A rising star on the New York scene, Kyle Abraham is coming to Montreal with a piece that evokes the racial tensions in the black neighbourhoods of his hometown of Pittsburgh. This moving story of seven individuals is told through a fascinating blend of urban, modern and classical dance, plus theatre. Sensational!
His choreography has been presented across the United States and in Germany, Jordan, Ecuador, Ireland and Japan. An installation piece of his was featured at Springboard Montreal in 2008.
In 1991, I was fourteen and entering the ninth grade at Schenley High School in the historic Hill District of Pittsburgh. That same year, John Singleton’s film, Boyz N The Hood was released. For me, the film depicted an idealized “Gangsta Boheme” laying aim to the state of the Black American male at the end of the 20th century. Twenty years later and more than ten years into the 21st century, I am focused on investigating the state of Black America and a history the rein.
Reimagined as a dance work and now set in Pittsburgh’s historically black neighborhoods, East Liberty, Homewood and the Hill District, Pavement, aims to create a strong emotional chronology of a culture conflicted with a history plagued by discrimination, genocide, and a constant quest for a lottery ticket weighted in freedom.
Looking primarily at Homewood and the Hill District, their histories run parallel. Both experienced a cultural shift in the 1950’s when jazz legends like Ella Fitzgerald and Duke Ellington performed at local theaters, and Billy Strayhorn spent most of his teenage years. A half a century later, those same theaters became dilapidated. The streets that once flourished on family run businesses and a thriving jazz scene, now show the sad effects of gang violence and crack cocaine.
“Men call the shadow prejudice, and learnedly explain it as a natural defense of culture against barbarism, learning against ignorance, purity against crime, the ‘higher’ against the ‘lower’ races.” W.E.B Du Bois
Photo 1 © Steven Schreiber.
Photo 2 © Steven Schreiber.
Photo 3 © Steven Schreiber.
Choreography Kyle Abraham in collaboration with Abraham.In.Motion.
Dramaturge Charlotte Brathwaite.
Editing Advisor Alexandra Wells.
Costume Design Kyle Abraham.
Scenic/Lighting Designer Dan Scully.
Public Programs Developer Maritza Mosquera.
Sound Editing Sam Crawford.
Video images courtesy of Chris Ivey.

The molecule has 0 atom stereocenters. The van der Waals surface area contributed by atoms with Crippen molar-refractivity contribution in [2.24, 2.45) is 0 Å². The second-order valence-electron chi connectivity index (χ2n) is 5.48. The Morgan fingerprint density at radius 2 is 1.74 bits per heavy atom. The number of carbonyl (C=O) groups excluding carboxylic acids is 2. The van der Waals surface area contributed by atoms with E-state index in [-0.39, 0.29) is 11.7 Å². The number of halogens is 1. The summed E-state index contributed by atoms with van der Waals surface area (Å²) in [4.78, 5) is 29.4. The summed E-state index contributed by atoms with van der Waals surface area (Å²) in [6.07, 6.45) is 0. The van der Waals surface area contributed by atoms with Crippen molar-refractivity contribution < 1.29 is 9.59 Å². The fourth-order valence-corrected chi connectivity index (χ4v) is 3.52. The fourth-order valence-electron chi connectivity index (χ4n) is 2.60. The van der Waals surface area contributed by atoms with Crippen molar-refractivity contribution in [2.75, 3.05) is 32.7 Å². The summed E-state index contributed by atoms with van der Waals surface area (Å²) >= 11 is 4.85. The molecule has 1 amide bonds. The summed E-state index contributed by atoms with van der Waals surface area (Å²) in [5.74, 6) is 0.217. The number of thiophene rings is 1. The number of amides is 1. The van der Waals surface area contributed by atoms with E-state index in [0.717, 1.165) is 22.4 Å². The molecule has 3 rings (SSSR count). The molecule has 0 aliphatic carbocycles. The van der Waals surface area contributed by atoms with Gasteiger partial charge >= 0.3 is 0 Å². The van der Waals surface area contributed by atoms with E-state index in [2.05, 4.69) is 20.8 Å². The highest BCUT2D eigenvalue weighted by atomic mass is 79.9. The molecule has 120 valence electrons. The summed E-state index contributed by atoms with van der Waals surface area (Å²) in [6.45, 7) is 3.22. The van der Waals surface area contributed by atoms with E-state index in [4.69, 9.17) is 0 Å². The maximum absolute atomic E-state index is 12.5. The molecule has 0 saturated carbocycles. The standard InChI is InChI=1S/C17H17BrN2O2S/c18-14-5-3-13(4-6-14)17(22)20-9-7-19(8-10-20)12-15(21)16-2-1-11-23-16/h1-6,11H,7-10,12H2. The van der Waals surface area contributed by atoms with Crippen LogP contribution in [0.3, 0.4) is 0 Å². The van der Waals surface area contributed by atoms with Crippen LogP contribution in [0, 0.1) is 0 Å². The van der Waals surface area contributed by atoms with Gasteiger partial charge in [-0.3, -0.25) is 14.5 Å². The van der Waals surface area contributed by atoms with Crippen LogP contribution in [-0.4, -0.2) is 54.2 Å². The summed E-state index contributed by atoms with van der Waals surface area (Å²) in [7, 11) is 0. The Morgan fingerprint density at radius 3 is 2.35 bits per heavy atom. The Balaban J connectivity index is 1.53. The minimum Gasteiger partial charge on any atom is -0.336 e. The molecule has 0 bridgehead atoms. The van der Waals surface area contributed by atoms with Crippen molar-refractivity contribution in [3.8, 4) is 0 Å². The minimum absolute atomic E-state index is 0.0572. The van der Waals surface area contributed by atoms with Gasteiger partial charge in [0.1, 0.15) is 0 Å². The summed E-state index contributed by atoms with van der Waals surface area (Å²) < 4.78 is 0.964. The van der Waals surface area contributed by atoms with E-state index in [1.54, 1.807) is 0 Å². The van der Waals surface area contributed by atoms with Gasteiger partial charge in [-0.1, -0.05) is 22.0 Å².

Music J.C. Bach, Jacques Brel, Benjamin Britten, Antonio Caldara, Sam Cooke, Colin Davis, Emmanuelle Haïm, Heather Harper, Donny Hathaway, Edward Howard, Concerto Köln, Philippe Jaroussky, Le Cercle De L'Harmonie, Alan Lomax, Ensemble Matheus, Fred McDowell, Hudson Mohawke, Alva Noto, Jérémie Rhorer, Ryuichi Sakamoto, Carl Sigman, Jean-Christophe Spinosi, and Antonio Vivaldi. Performers Kyle Abraham, Matthew Baker, Ayo Janeen Jackson, Chalvar Monteiro, Jeremy “Jae” Neal, Maleek Washington, and Eric Williams
The creation and presentation of Pavement is supported by the National Endowment for the Arts in cooperation with the New England Foundation for the Arts though the National Dance Project. Major support for NDP is provided by the Doris Duke Charitable Foundation and TheAndrew W. Mellon Foundation, with additional support from the Community Connections Fund of the MetLife Foundation. Support from the NEA provides funding for choreographers in the early stages of their careers. Developed in part during a Choreographic Fellowship at the Maggie Allesee National Center for Choreography at Florida State University, Pavement was also created during a residency provided by The Joyce Theater Foundation, New York City, with major support from The Andrew W. Mellon Foundation as well as during a residency provided by The Joyce Theater Foundation, New York City, with major support from The Rockefeller Foundation’s NYC Cultural Innovation Fund and the Rockefeller Brothers Fund.
The creation of Pavement was made possible, in part, by the Danspace Project Commissioning Initiative with support from the Jerome Foundation. Pavement was developed, in part, during a creative residency at the Bates Dance Festival. Pavement is made possible, in part, by Lower Manhattan Cultural Council's Swing Space program. Harlem Stage is the Lead Commissioner of Pavement, through its WaterWorks program.
Pavement had its world premiere at The Harlem Stage Gatehouse on November 2-3, 2012. WaterWorks is supported by Time Warner and the National Endowment for the Arts.